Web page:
This article appeared in the Spring 2014 issue of LINKS.
Playwright Tennessee Williams famously said, “America has only three cities: New York, San Francisco, and New Orleans. Everywhere else is Cleveland.” Williams, who did much of his writing from a series of residences in the French Quarter, was a bon vivant who loved wine, women (also men), and song. He was not, however, a golfer. Had he been a golfer, his list might well have stopped at the first two cities.
You don’t come to The Big Easy for the golf. You come for the food, the booze, the jazz, the architecture, the festive funerals, the whole funky joie de vivre. For golf, you’re better off in any number of towns—including Cleveland.
That said, New Orleans does sport a few fine places to play. At the top of the list is TPC Louisiana, just a 20-minute drive from the city center. Since it’s a TPC, you can expect three things—a professionally run operation, a stern challenge designed in collaboration with a Tour pro, and a melodramatic final hole. Louisiana has all that and more.
My playing partner was Ryan O’Dowd, the club’s director of business development, an affable, long-hitting fellow who shepherded me ably around the layout designed by Pete Dye in collaboration with not one but two players, Steve Elkington and New Orleans native Kelly Gibson.
This is the home of the annual Zurich Classic, but with five sets of tees, there’s a fitting test for everyone. I was pleasantly surprised to find no homes lining the fairways, just towering
cypress and oak trees, clumps of impenetrable pampas grass, and sand—lots of sand—everything from sprawling multi-acre waste areas to tiny pot bunkers. But the fairways are mostly generous and the greenside bunkering is not particularly penal, with several greens open to running approaches.
As you might expect from a bayou course bordered on three sides by canals, water is a factor—as are alligators—and the last three holes form a classic Pete Dye finish: a serpentine but drivable par four with a green perched beside a pond; a pond-hugging par three with a bulkheaded green; and a bruising, 10-bunker par five that doglegs clockwise around a lake (left). Having survived that triad in one over, I look forward to seeing how the big boys will fare (albeit from tees a full sand wedge in back of mine) when the Zurich returns this year, two weeks after the Masters.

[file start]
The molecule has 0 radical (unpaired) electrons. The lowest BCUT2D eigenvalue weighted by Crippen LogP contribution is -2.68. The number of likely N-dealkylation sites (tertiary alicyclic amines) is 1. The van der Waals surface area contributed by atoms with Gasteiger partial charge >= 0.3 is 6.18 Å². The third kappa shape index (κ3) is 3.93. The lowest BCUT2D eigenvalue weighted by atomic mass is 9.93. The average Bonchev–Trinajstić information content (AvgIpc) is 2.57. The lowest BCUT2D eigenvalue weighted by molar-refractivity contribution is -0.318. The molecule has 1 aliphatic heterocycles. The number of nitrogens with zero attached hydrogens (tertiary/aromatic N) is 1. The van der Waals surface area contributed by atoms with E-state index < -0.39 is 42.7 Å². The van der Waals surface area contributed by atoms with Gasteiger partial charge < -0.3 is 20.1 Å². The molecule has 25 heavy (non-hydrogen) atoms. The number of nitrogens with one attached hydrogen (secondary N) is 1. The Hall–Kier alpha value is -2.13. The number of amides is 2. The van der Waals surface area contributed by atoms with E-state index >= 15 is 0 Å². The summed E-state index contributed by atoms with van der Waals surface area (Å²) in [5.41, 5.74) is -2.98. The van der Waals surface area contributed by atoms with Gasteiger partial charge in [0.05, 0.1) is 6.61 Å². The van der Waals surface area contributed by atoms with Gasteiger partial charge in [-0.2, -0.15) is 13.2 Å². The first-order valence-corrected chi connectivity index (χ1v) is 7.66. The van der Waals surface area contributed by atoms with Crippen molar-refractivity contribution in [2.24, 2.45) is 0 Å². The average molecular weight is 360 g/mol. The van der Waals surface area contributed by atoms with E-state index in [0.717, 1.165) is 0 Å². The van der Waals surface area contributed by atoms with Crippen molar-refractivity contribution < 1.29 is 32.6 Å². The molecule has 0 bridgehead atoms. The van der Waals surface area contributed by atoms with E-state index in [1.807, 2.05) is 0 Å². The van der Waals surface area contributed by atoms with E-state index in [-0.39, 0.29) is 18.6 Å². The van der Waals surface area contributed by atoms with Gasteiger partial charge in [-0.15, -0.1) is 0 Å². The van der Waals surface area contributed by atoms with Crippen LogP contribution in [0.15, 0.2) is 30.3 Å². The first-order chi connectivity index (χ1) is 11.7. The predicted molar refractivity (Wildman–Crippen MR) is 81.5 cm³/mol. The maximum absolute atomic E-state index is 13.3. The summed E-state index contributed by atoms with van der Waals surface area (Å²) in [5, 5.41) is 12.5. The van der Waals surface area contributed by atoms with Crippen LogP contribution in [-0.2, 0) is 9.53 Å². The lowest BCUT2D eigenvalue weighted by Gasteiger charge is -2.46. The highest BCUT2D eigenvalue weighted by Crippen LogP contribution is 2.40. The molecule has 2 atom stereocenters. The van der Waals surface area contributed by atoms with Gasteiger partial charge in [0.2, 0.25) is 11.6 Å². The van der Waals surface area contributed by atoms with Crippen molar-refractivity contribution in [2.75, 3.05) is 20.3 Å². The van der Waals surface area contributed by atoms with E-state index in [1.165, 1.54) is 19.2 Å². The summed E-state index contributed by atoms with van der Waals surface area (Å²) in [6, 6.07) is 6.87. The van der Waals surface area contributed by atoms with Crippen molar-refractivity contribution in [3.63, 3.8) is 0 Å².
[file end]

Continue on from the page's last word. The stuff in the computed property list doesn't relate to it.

New Orleans has more than 1,500 restaurants, but the center of all things culinary remains the French Quarter and the granddaddy of French Quarter restaurants remains Antoine’s, in operation since the day 174 years ago when Antoine Alciatore arrived from Marseilles to show The Big Easy what great French cuisine is all about. Signature New Orleans dishes such as Chicken Creole, Crayfish Étoufée, and Shrimp Remoulade all came from Antoine, while his son Jules brought the world Oysters Rockefeller.
My wife had known better than to join me for 18 midwinter holes on a tough layout, opting instead for our cozy room at the Dauphine Orleans, a classic boutique hotel with a collection of exquisite cottages that have hosted everyone from Arnold Palmer to Liz Taylor. But she was not about to miss the courses at Antoine’s.
And what courses they were—oysters with foie gras, hearts of palm salad, and a rare, center-cut ribeye in mushroom sauce for me; crabmeat au gratin, crawfish bisque, and pompano Pontchartrain for her. All decadently delicious and served smoothly by a waiter with 30 years at Antoine’s.
We were both too full for dessert, but the offerings—cherries jubilee, peach melba, bread pudding in rum sauce, chocolate mousse, crème brulee—beckoned and there was one I couldn’t resist: Baked Alaska (left). It had been decades since I’d seen one of these, and I think it would have taken Libby and me a decade to eat the one presented to us, a football-size serving of sponge cake and ice cream, baked in a casing of meringue. After a couple of bites I surrendered, challenged and humbled just as surely and happily by this course as I was by TPC Louisiana.
Of course, the food was going to be outstanding. But who knew the golf would be so tasty?
By: George Peper